A sufferer of Self-Destructive BPD believes that they are unworthy of love and affection, they are self-loathing. They feel that no one cares for them. They react by not caring for themselves. They will definitely self harm, usually in order to feel ‘something’. The sufferer had low self-esteem and an unstable sense of self. They have an intense fear of abandonment. This person operates in Abandoned Child Mode and Vulnerable Child Mode.

What if you do not find yourself relating to any BPD SubtypeSome BPD sufferers do have symptoms that relate to only one subtype category of BPD. Some don’t. We are all individual. Perhaps you are suffering co-occurring mental health conditions. I take symptoms from all 4 subtype categories. I also suffer PTSD. Probably cPTSD.

Below, I have gone through some of the more well-known ‘traits’, or symptoms of BPD. I have written about how I relate to them, and pointed out the discriminations that BPD sufferers face.

It is documented that BPD sufferers are unable to manage or control their emotions. This is true to a degree. Sometimes it is true, but not all of the time. I am less able to manage my emotions when I am under undue stress. Or when I feel threatened.

It is documented that people whom suffer BPD have unstable relationships. This is true to a degree. I have strong, well-formed relations with friends and family. And I also have relations that are fraught with conflict. I find it difficult to trust. So once that trust has been broken, by lying, manipulating or I feel that I am not being listened to, this sets the BPD and/or PTSD off. I struggle with authoritative relationships, and lovers.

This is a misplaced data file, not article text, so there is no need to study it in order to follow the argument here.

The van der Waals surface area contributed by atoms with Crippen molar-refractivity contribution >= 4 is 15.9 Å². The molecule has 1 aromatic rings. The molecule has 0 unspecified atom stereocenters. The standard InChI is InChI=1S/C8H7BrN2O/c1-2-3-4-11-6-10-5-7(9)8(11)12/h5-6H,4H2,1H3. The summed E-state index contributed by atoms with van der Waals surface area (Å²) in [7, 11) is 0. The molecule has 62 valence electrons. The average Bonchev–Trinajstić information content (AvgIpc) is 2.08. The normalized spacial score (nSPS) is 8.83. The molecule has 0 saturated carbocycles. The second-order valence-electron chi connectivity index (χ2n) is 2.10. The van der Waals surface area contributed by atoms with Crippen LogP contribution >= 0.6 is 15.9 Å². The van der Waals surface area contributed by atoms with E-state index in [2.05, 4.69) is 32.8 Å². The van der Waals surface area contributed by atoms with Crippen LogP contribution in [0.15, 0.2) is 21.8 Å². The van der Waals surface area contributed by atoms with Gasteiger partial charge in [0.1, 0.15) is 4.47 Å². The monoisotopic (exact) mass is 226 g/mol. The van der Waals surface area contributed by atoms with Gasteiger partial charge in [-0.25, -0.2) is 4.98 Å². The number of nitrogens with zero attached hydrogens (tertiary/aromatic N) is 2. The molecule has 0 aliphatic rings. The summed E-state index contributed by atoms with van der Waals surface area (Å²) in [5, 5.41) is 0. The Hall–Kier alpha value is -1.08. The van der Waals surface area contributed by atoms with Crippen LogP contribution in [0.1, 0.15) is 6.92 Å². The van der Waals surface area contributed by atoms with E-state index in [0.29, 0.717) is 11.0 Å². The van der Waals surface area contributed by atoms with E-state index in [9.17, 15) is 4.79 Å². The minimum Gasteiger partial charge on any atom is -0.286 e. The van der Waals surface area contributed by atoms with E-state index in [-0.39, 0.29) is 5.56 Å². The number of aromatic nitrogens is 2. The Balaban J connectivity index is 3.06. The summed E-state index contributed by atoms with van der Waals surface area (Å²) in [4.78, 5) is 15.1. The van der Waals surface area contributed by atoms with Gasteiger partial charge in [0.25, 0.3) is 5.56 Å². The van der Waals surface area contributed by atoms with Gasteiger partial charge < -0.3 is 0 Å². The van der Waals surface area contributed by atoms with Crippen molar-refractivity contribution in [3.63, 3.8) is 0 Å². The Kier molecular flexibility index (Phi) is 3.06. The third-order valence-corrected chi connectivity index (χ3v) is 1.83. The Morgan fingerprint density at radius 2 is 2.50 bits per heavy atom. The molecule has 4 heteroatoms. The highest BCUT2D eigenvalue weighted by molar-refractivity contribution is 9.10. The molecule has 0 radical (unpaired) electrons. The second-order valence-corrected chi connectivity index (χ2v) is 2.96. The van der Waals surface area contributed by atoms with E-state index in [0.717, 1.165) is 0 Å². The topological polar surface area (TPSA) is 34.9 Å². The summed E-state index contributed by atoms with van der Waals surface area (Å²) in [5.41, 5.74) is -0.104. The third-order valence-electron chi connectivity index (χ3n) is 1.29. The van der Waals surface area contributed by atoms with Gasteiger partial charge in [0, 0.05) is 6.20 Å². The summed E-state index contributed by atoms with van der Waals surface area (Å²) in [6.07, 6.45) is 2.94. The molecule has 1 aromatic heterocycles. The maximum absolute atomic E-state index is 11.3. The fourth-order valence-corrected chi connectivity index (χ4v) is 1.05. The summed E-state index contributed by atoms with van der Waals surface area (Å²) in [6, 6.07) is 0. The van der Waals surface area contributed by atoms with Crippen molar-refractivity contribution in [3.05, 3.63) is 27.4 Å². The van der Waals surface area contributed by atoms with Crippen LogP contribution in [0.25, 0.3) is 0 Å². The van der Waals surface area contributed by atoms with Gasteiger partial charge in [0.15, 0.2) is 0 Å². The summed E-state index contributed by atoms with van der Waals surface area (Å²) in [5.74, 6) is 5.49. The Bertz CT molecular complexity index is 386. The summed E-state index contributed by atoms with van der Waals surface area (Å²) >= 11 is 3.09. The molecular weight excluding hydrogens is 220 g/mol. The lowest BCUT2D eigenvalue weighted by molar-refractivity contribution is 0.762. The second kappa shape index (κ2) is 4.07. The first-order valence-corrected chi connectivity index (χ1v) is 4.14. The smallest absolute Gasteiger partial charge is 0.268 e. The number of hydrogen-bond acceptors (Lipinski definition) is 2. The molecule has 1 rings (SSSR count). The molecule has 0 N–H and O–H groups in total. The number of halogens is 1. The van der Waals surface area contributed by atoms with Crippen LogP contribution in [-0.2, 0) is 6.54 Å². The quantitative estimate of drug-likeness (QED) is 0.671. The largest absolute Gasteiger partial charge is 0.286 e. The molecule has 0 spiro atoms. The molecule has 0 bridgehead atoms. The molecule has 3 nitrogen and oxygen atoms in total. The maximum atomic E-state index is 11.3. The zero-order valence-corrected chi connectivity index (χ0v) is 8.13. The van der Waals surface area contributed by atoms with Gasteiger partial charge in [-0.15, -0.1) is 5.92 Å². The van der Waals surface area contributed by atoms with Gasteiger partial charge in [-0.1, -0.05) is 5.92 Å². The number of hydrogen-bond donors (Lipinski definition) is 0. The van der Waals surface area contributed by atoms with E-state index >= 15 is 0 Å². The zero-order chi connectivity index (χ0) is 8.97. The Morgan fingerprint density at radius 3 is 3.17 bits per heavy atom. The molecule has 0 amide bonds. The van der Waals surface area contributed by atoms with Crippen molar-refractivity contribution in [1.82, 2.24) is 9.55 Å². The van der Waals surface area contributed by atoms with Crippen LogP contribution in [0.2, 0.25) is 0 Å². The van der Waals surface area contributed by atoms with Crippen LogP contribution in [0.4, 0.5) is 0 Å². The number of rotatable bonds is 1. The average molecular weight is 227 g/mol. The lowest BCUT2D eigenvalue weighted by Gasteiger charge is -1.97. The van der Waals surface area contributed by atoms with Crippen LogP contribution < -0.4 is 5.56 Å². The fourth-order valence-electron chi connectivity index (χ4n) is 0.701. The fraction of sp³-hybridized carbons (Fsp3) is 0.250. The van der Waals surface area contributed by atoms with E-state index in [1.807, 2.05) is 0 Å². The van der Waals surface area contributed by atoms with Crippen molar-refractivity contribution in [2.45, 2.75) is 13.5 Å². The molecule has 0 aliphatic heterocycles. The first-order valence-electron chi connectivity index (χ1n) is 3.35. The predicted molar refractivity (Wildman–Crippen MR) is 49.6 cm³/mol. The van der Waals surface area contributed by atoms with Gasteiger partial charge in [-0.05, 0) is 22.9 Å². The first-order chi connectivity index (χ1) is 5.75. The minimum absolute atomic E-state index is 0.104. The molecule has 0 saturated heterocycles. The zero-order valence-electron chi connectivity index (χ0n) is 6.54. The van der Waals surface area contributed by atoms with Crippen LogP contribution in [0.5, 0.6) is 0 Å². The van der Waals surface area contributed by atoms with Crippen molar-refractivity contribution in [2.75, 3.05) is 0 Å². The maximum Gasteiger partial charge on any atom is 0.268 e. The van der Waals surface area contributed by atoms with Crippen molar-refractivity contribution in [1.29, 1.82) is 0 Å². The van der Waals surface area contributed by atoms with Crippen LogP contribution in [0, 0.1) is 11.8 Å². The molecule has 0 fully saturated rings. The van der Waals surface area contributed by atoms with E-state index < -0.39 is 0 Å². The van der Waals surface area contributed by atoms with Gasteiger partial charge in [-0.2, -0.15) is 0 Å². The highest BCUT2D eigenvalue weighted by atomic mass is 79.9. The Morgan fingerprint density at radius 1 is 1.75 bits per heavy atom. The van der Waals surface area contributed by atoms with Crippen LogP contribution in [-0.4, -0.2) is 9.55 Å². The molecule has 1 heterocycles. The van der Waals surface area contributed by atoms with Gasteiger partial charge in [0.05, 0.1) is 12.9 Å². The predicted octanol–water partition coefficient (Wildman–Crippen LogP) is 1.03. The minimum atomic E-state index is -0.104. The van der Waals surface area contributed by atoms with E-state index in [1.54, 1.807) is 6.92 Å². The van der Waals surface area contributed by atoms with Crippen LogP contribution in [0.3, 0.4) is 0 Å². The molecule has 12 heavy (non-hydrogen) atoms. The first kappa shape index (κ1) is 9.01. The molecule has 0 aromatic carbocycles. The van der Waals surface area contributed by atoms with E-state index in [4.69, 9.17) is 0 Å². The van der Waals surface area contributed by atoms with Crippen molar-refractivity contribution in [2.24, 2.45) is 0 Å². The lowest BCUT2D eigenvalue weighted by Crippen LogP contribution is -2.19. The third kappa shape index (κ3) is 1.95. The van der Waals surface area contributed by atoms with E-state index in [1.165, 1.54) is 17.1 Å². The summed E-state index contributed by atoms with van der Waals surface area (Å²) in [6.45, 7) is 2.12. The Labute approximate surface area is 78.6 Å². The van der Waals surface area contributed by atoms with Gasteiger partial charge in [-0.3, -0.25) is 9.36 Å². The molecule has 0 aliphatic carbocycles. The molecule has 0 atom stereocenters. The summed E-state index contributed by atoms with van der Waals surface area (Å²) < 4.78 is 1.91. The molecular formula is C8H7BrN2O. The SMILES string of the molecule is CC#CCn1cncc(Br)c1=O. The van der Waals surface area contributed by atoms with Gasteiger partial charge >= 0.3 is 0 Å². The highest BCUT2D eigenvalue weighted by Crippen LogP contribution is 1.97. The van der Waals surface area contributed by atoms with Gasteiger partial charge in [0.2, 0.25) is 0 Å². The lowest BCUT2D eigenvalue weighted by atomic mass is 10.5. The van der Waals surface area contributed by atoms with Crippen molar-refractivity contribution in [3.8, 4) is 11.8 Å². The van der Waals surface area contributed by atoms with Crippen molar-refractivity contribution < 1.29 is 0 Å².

It is documented that BPD sufferers will go through Crisis after Crisis. This is true for someone who does not know how to manage their BPD. Or perhaps if a sufferer in under stress. If the sufferer is taking control of their BPD, they have less crisis’. If the sufferer does not self-harm in mutilating ways, they have less visits to the hospital. I have had one call to the Crisis Team, when I was suffering suicidal ideation. I have almost had a second Crisis visit. But instead, I went to see a friend… Management. I have given all the tablets out of my house to a friend when I was suffering suicidal ideation…Management.

It is documented that BPD sufferers lack empathy. This is varying, person to person, I think depending on the trauma. If a sufferer has a narcissistic type of BPD, then yes most likely they will lack empathy. I was denied love and attention as a child. My emotional needs went unmet, and were abused. This has made me very aware of how I treat others and how they feel. I have an abundance of empathy. More than most that I have met throughout my lifetime!